Yesterday, Google users were targeted by a spear phishing campaign that some cybersecurity researchers believe to be one of the fastest-spreading attacks of its kind in history.
This attack was highly effective, as the phishing emails were harder to spot since they were from familiar senders. Most users were likely easily fooled into trusting a message from a known contact, which made this scam easy to spread and propagate quickly. While the hole was quickly patched by Google, it is always prudent to check the URL of a link before clicking on it to verify it is spelled correctly and is a valid site.
This attack shouldn’t deter users from enabling two-factor authentication. Two-factor authentication is the cyber safety-belt that will thwart the vast majority of hacks that target users and their bad habits such as clicking on suspect links or using the same password across multiple applications. Two-factor authentication uses the same password/username combination, but with the addition of being asked to verify who a person is by using something only he or she owns, such as a mobile device.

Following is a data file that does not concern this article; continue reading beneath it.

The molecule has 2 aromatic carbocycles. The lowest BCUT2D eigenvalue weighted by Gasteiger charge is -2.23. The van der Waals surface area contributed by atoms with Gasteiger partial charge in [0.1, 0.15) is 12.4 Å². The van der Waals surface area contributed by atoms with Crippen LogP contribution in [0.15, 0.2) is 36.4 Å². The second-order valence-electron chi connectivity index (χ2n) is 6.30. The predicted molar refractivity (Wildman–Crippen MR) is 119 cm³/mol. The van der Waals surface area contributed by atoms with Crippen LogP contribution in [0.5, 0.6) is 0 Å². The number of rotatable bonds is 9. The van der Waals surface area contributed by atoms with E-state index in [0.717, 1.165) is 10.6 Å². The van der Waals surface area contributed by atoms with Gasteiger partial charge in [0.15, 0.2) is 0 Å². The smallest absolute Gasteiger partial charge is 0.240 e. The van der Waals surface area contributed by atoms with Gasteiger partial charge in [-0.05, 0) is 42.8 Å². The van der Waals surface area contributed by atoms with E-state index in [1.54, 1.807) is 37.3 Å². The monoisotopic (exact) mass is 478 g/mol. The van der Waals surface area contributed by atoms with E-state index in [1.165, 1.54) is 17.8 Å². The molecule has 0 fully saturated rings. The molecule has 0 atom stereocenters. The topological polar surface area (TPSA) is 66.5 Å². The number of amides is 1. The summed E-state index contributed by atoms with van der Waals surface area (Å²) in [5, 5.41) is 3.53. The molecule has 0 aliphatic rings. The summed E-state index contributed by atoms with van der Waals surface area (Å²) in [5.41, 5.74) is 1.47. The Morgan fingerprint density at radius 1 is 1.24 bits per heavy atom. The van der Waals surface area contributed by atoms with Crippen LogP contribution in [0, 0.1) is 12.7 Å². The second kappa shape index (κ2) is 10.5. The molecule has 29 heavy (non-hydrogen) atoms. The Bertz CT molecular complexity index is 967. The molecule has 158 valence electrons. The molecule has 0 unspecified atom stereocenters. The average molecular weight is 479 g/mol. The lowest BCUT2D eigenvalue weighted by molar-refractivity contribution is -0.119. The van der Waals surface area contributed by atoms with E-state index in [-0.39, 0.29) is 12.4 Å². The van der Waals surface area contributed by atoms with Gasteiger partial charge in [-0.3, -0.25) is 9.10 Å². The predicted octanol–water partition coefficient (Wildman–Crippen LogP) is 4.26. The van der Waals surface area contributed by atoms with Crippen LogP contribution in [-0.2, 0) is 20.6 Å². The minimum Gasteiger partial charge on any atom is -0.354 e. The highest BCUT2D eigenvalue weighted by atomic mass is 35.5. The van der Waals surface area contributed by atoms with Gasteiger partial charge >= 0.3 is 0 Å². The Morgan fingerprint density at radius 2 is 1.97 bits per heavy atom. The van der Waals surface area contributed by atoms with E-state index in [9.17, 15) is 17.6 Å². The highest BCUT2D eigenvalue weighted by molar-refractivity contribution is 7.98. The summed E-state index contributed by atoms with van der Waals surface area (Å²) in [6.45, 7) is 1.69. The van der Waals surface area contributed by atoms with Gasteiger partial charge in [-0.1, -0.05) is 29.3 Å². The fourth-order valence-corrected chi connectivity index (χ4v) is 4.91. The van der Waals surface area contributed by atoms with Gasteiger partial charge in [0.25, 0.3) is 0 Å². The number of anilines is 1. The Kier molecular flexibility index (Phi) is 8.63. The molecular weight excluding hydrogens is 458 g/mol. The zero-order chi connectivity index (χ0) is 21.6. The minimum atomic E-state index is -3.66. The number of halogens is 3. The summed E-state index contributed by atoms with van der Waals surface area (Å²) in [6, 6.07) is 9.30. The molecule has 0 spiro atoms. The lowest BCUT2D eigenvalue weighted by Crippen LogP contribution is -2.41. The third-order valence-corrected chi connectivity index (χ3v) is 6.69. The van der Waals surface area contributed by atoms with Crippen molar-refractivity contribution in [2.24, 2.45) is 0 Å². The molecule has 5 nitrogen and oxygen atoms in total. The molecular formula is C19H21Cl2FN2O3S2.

The sooner we all wake up to this fact, the sooner these hack headlines will subside. At some point, app providers such as Google should mandate the use of two-factor authentication whenever it is technically possible. But, applying 2FA, or even multi-factor authentication (MFA) for only certain apps, users, or resources, still leaves your organization exposed. It needs to be implemented across every user (end-users and privileged users), and every IT resource to block cyberattacks at multiple points in the attack chain — and protects against compromised credentials.
Learn more about 2FA and MFA in our best practice brief here.